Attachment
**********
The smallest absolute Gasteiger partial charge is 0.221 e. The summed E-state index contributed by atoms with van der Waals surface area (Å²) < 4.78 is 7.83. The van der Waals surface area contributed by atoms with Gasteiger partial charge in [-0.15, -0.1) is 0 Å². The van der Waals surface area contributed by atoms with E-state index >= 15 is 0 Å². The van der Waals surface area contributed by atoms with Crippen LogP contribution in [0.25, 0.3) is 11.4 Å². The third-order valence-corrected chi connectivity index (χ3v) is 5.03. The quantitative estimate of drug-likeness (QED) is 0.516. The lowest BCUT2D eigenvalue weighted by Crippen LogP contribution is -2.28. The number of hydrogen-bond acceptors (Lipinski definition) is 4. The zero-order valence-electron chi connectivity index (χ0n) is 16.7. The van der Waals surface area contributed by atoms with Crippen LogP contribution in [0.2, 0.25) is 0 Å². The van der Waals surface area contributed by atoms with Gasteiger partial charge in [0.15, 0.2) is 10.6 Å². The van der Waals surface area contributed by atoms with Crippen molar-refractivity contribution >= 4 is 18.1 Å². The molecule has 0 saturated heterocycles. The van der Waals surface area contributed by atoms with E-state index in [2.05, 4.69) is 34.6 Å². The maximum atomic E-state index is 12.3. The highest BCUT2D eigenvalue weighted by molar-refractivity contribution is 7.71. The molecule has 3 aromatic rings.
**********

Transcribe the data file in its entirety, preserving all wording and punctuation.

The smallest absolute Gasteiger partial charge is 0.221 e. The summed E-state index contributed by atoms with van der Waals surface area (Å²) < 4.78 is 7.83. The van der Waals surface area contributed by atoms with Gasteiger partial charge in [-0.15, -0.1) is 0 Å². The van der Waals surface area contributed by atoms with E-state index >= 15 is 0 Å². The van der Waals surface area contributed by atoms with Crippen LogP contribution in [0.25, 0.3) is 11.4 Å². The third-order valence-corrected chi connectivity index (χ3v) is 5.03. The quantitative estimate of drug-likeness (QED) is 0.516. The lowest BCUT2D eigenvalue weighted by Crippen LogP contribution is -2.28. The number of hydrogen-bond acceptors (Lipinski definition) is 4. The zero-order valence-electron chi connectivity index (χ0n) is 16.7. The van der Waals surface area contributed by atoms with Crippen LogP contribution in [0.2, 0.25) is 0 Å². The van der Waals surface area contributed by atoms with Gasteiger partial charge in [0.15, 0.2) is 10.6 Å². The van der Waals surface area contributed by atoms with Crippen molar-refractivity contribution >= 4 is 18.1 Å². The molecule has 0 saturated heterocycles. The van der Waals surface area contributed by atoms with E-state index in [2.05, 4.69) is 34.6 Å². The maximum atomic E-state index is 12.3. The highest BCUT2D eigenvalue weighted by molar-refractivity contribution is 7.71. The molecule has 3 aromatic rings.